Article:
How segregation created a ‘black Eden’

Standing amid woodland in north-west Michigan, John Meeks apologises for his grimy clothes. “I’ve been moving tree stumps with my tractor,” the 90-year-old says, as he dusts off his tan trousers and white T-shirt that reads “Idlewild, Michigan: The Black Eden”. The spritely Meeks – who started summering in Idlewild in 1954 and later retired there – has for the past few months been building a small park to mark the centenary of what was once America’s largest black resort.

Giving a tour of Idlewild, a three-hour drive north-west of Detroit, Meeks points out spots of interest, including the home of Daniel Hale Williams, who performed the first successful open-heart surgery in the US, and the site – vacant since it burned down more than two decades ago – of the Paradise Club, which once hosted the likes of the Four Tops, Della Reese, and the Temptations.

Stopping in front of a boarded-up building, Meeks chuckles. “This was the Casa Blanca Hotel, where all the dignitaries would stay,” he says. “One night the exotic dancer Lottie ‘The Body’ Tatum-Graves, who was just 16 at the time, jumped out of a second-floor window during an after-hours party because she could not dare be caught under-age.”

As people such as Meeks, a local motel proprietor, will attest, Idlewild during its heyday was a stimulating place. Yet it owed its existence to segregation. Until the Civil Rights Act was passed in 1964, blacks in the US were not allowed in most of the holiday spots frequented by whites, so parallel vacation communities were established. Idlewild was the most popular and, during the late 1950s and early 1960s, drew upwards of 25,000 holidaymakers over a summer from cities such as Detroit, Cleveland and Chicago.

“If you were from a place like Detroit, having to know where you could and could not go, there was all this tension,” says Carlean Gill, who was a dancer with the Fiesta Dolls troupe at the Paradise. “But once you got to that blinking street light and turned up into Idlewild, it was like, ‘I am free’”.

Once racial segregation was banned in 1964 and American blacks could vacation wherever they wanted, Idlewild’s economy and population declined during the 1970s. But there is hope among many in the community that marking the resort’s centenary this summer will spark renewed interest. Events include concerts, balls, an arts festival, a golf tournament and, next weekend, a reunion of staff, performers and holidaymakers, complete with dance and musical acts. “The message we are trying to send out is that Idlewild is not dead, it has just been dormant,” says Hubert Brandon, a consultant with the Idlewild Community Development Corporation.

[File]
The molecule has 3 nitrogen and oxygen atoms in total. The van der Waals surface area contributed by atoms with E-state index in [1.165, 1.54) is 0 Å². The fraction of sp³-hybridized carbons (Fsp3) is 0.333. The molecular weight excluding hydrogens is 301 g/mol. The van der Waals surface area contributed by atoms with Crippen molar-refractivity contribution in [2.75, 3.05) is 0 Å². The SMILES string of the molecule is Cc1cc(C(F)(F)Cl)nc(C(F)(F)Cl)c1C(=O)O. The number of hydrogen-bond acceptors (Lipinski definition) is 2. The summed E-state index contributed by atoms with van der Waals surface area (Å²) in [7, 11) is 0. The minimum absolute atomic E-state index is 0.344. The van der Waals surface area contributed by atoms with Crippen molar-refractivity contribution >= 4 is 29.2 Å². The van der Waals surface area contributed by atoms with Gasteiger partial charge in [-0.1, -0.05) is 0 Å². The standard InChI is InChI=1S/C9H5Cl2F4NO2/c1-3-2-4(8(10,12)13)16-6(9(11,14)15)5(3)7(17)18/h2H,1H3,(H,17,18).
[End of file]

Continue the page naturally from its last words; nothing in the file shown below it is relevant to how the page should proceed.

Idlewild was founded in 1912 by four white couples, who, noting new opportunities opening up for black Americans, purchased 2,700 acres of woodland and lakes. They built cottages and a clubhouse and were soon attracting lawyers, doctors and business owners from across the Midwest. Early investors included WEB Dubois, a co-founder of the National Association for the Advancement of Colored People; Madam CJ Walker, a cosmetics entrepreneur reputed to have been the first black American millionaire; and novelist Charles Waddell Chesnutt.

The resort quickly became connected to the New Negro Movement. “It was the black elite, [with] the new attitude they had, and Idlewild became a site of cultural and intellectual development,” says Ronald J Stephens, an author and professor of African-American studies at Ohio University. “It was a place to escape racism but there was also an interracial class angle, to be far enough away from the working class.”

After the second world war, the class landscape changed. A black middle class was developing, thanks to a thriving economy, with the car industry in particular surging ahead, and urban renewal. Another growth industry was music, as black musicians, many signed to Detroit’s Motown label, enjoyed mainstream success. “During the 1950s and 1960s it becomes a different place,” says Stephens. “Idlewild enters the era of entertainment.”

Sarah Vaughan, BB King, Jackie Wilson, Lon Fontaine, Dinah Washington, the Spinners, T-Bone Walker and countless others performed at clubs in those two decades.

The Paradise’s music promoter was Arthur Braggs, who died in 1992. He would scout artists across the US and bring them to Idlewild in the summers. In the off-season he would take the Arthur Braggs Idlewild Revue on tour across the US, Canada and Mexico. “My dad put on a production that allowed some of these acts to get signed with Motown,” says his daughter, Nichole Braggs, who is organising next weekend’s reunion. “I think Idlewild definitely helped step up artists’ professionalism and understanding of what it took to be successful as an entertainer.”

The actress and singer Della Reese, who performed at Idlewild every summer from 1953 to 1960, has fond memories of her time there. “It provided a way for me – for people of colour – to experience things we were not necessarily comfortable experiencing somewhere else,” she says. “In Vegas, I could sing in places, but I could not eat there or sleep there or sit in the lobby. Idlewild was altogether different.”

Thanks to the efforts of Meeks and others, Idlewild shows signs of renewed life. A few hotels have reopened and there is now a restaurant and a grocery store; derelict properties have been refurbished and new ones built. Talks are taking place between locals and state officials to create everything from a heritage hiking trail to history and entertainment museums. “I want to spend the rest of my time promoting Idlewild,” says Meeks. “I want to get Idlewild moving again.”

The Idlewild Paradise Club reunion and tribute to Arthur Braggs will take place August 24 to 26

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